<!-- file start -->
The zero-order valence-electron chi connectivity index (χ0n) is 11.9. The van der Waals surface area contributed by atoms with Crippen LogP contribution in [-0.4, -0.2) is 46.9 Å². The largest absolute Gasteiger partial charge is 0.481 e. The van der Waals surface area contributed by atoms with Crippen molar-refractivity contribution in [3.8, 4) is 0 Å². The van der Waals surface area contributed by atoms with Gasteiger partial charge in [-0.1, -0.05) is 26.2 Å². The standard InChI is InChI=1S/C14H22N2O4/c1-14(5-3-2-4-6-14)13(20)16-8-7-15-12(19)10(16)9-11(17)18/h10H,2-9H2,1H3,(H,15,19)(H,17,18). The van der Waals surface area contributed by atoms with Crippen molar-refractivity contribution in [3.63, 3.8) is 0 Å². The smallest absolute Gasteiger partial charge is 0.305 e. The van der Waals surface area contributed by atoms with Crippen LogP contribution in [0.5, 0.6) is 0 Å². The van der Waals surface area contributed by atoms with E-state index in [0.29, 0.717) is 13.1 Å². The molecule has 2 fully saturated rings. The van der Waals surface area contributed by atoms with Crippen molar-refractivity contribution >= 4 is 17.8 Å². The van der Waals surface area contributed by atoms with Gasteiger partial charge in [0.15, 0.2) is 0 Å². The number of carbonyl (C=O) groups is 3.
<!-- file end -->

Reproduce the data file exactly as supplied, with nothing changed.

The zero-order valence-electron chi connectivity index (χ0n) is 11.9. The van der Waals surface area contributed by atoms with Crippen LogP contribution in [-0.4, -0.2) is 46.9 Å². The largest absolute Gasteiger partial charge is 0.481 e. The van der Waals surface area contributed by atoms with Crippen molar-refractivity contribution in [3.8, 4) is 0 Å². The van der Waals surface area contributed by atoms with Gasteiger partial charge in [-0.1, -0.05) is 26.2 Å². The standard InChI is InChI=1S/C14H22N2O4/c1-14(5-3-2-4-6-14)13(20)16-8-7-15-12(19)10(16)9-11(17)18/h10H,2-9H2,1H3,(H,15,19)(H,17,18). The van der Waals surface area contributed by atoms with Crippen molar-refractivity contribution in [3.63, 3.8) is 0 Å². The smallest absolute Gasteiger partial charge is 0.305 e. The van der Waals surface area contributed by atoms with Crippen LogP contribution in [0.5, 0.6) is 0 Å². The van der Waals surface area contributed by atoms with E-state index in [0.29, 0.717) is 13.1 Å². The molecule has 2 fully saturated rings. The van der Waals surface area contributed by atoms with Crippen molar-refractivity contribution >= 4 is 17.8 Å². The van der Waals surface area contributed by atoms with Gasteiger partial charge in [0.15, 0.2) is 0 Å². The number of carbonyl (C=O) groups is 3.